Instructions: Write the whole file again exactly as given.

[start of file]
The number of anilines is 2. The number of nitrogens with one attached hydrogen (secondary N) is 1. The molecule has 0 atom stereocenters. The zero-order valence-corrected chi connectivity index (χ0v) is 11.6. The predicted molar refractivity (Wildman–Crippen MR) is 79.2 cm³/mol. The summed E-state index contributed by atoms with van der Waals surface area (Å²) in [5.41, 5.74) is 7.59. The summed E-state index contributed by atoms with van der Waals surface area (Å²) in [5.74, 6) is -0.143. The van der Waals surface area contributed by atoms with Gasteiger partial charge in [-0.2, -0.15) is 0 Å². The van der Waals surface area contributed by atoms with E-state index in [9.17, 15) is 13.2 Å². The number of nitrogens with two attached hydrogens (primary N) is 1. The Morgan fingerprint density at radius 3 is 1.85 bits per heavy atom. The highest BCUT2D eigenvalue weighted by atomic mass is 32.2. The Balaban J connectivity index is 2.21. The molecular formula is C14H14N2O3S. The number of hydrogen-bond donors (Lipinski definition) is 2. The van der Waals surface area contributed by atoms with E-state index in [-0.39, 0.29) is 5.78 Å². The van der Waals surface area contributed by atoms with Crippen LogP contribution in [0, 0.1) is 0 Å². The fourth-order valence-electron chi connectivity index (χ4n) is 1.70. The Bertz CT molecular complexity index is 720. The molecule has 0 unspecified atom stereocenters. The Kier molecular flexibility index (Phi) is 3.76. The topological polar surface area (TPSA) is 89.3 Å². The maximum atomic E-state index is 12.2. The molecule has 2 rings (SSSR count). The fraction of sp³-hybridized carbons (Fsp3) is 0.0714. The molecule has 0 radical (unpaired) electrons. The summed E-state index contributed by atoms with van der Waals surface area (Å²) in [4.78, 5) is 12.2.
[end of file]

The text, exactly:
The number of anilines is 2. The number of nitrogens with one attached hydrogen (secondary N) is 1. The molecule has 0 atom stereocenters. The zero-order valence-corrected chi connectivity index (χ0v) is 11.6. The predicted molar refractivity (Wildman–Crippen MR) is 79.2 cm³/mol. The summed E-state index contributed by atoms with van der Waals surface area (Å²) in [5.41, 5.74) is 7.59. The summed E-state index contributed by atoms with van der Waals surface area (Å²) in [5.74, 6) is -0.143. The van der Waals surface area contributed by atoms with Gasteiger partial charge in [-0.2, -0.15) is 0 Å². The van der Waals surface area contributed by atoms with E-state index in [9.17, 15) is 13.2 Å². The number of nitrogens with two attached hydrogens (primary N) is 1. The Morgan fingerprint density at radius 3 is 1.85 bits per heavy atom. The highest BCUT2D eigenvalue weighted by atomic mass is 32.2. The Balaban J connectivity index is 2.21. The molecular formula is C14H14N2O3S. The number of hydrogen-bond donors (Lipinski definition) is 2. The van der Waals surface area contributed by atoms with E-state index in [-0.39, 0.29) is 5.78 Å². The van der Waals surface area contributed by atoms with Crippen LogP contribution in [0, 0.1) is 0 Å². The fourth-order valence-electron chi connectivity index (χ4n) is 1.70. The Bertz CT molecular complexity index is 720. The molecule has 0 unspecified atom stereocenters. The Kier molecular flexibility index (Phi) is 3.76. The topological polar surface area (TPSA) is 89.3 Å². The maximum atomic E-state index is 12.2. The molecule has 2 rings (SSSR count). The fraction of sp³-hybridized carbons (Fsp3) is 0.0714. The molecule has 0 radical (unpaired) electrons. The summed E-state index contributed by atoms with van der Waals surface area (Å²) in [4.78, 5) is 12.2.